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EIA Underestimating Renewable Energy Growth, Analysis Finds

Gina-Marie Cheeseman
| Tuesday April 29th, 2014 | 2 Comments

windturbinesAnalysis by the nonprofit research group Sun Day Campaign finds that renewable energy sources in the U.S. could reach or exceed 16 percent by 2018. That is years before the Energy Information Administration predicts the nation will reach that share of renewable sources. The EIA’s Annual Energy Outlook 2014 predicts that by 2040 renewable energy would only make 16 percent of the country’s net electrical generation. Sun Day analysis finds that renewable energy has increased from less than nine percent in 2004 to almost 13 percent in 2013.

Many rely on EIA data, including policy makers and the media. “Underestimation can have multiple adverse impacts on the renewable energy industry and, more broadly, on the nation’s environmental and energy future,” said Ken Bossong, executive director of the Sun Day Campaign. By underestimating the share of renewable sources, “EIA is doing a serious disservice to the public by publishing analyses that are inherently inconsistent with its own historical data and near-term projections,” Bossong added.

Good news for wave, wind and solar energy

Sun Day Campaign’s analysis has some good news for wave energy, which cites several studies that find the recoverable energy from U.S. wave to be 1,170 terawatt hours (TWh)  and tidal resources to be  66 TWh. The total U.S. electricity demand is 4,000 TWh. However, the development of wave and tidal energy practices may mean much smaller output, but if just a 10 percent extraction is reached, it would equal the output of 37 large fossil fuel plants. There is more good news: the U.S. Department of Energy is putting $16 million into developing 16 wave and tidal energy projects.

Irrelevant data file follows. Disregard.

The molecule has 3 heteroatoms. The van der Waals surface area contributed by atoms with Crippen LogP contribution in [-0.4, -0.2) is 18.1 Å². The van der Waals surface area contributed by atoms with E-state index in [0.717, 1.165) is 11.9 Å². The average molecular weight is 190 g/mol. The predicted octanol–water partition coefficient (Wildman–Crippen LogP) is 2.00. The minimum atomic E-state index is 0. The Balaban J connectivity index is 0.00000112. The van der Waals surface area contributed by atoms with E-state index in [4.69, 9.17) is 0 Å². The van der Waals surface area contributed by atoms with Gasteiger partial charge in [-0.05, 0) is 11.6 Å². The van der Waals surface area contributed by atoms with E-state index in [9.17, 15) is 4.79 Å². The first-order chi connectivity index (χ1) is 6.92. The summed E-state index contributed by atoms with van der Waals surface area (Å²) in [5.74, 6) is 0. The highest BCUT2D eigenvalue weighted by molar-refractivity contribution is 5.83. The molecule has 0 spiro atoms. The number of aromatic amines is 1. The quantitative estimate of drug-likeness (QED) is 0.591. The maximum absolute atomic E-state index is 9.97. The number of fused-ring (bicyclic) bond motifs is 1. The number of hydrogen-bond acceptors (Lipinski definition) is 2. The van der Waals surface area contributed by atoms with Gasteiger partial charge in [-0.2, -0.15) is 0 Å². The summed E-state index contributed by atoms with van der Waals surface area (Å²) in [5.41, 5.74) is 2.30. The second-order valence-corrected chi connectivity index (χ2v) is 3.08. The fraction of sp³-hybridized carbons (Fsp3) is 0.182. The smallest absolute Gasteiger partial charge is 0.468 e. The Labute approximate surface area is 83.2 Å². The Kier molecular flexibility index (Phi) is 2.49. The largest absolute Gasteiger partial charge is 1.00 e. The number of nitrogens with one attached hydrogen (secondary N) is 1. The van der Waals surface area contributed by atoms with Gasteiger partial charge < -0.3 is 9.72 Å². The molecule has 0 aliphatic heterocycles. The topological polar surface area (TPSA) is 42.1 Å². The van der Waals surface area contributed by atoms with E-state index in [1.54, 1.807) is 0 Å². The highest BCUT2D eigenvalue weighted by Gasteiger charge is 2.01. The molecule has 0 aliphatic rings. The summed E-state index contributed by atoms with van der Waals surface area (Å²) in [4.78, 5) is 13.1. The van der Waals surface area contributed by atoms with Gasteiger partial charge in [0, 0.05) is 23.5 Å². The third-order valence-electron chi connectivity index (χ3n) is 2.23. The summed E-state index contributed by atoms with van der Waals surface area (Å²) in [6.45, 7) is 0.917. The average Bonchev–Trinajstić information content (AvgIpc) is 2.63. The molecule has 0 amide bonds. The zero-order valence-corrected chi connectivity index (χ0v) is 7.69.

There’s reason to be optimistic about wind energy. The International Energy Agency thinks that 18 percent of the world’s electricity could come from wind power in 2050, an increase of six percent from 2009 predictions. A recently released report from MAKE Consulting predicts that the North American wind market will grow 207 percent from last year, when 2.7 gigawatts (GW) were added. This year, 8.3 GW is expected to be added. In 2013, wind energy’s share of net electrical generation was 4.13 percent. From 2007 to 2013 the amount of electricity output from wind has increased each year by an average of 22,203 thousand megawatt hours (MWh). There are 12,000 MW of new wind projects in the works, which equals 20 percent of the current capacity, according to the American Wind Energy Association (AWEA). Sun Day Campaign predicts that wind’s share of net electrical generation will increase to 4.5 percent in 2014, 5 percent in 2015 and 5.5 percent in 2016.

Solar grew by 50 percent from 2010 to 2011 and then by 138 percent in 2012 and by 114 percent in 2013. Sun Day Campaign predicts that a continued doubling of solar power generation may be possible for the next couple of years, but after that may grow in increments starting in 2016. A report titled “Commercial Rooftop Revolution” predicts that within a decade, over 35 million buildings may be generating their own solar power. Two other reports are also optimistic about solar. One report predicts that 220 GW of distributed solar PV capacity will be installed between 2013 and 2018. Another report predicts that the solar PV market will grow to $155 billion in 2018, with China being the largest market and the U.S. being the second-largest market.

Image credit: KALi


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  • Hansen Harlley

    In the first quarter, the Renewable Energy expects to have sold “at the lower end” of its guided range of 45-55 million gallons.http://goo.gl/Ovrgmq

  • http://www.TheStellaGroupLtd.com/ Scott Sklar

    Bossong is correct that EIA has trouble accurately predicting growth rates of “disruptive” technologies including energy efficiency. They also track only grid-intertied electricity, and on-siterenewables also has a large dedicated-load market in the commercial and agricultural sectors as well as public infrastructure. Scott Sklar, Adjunct Professor, GWU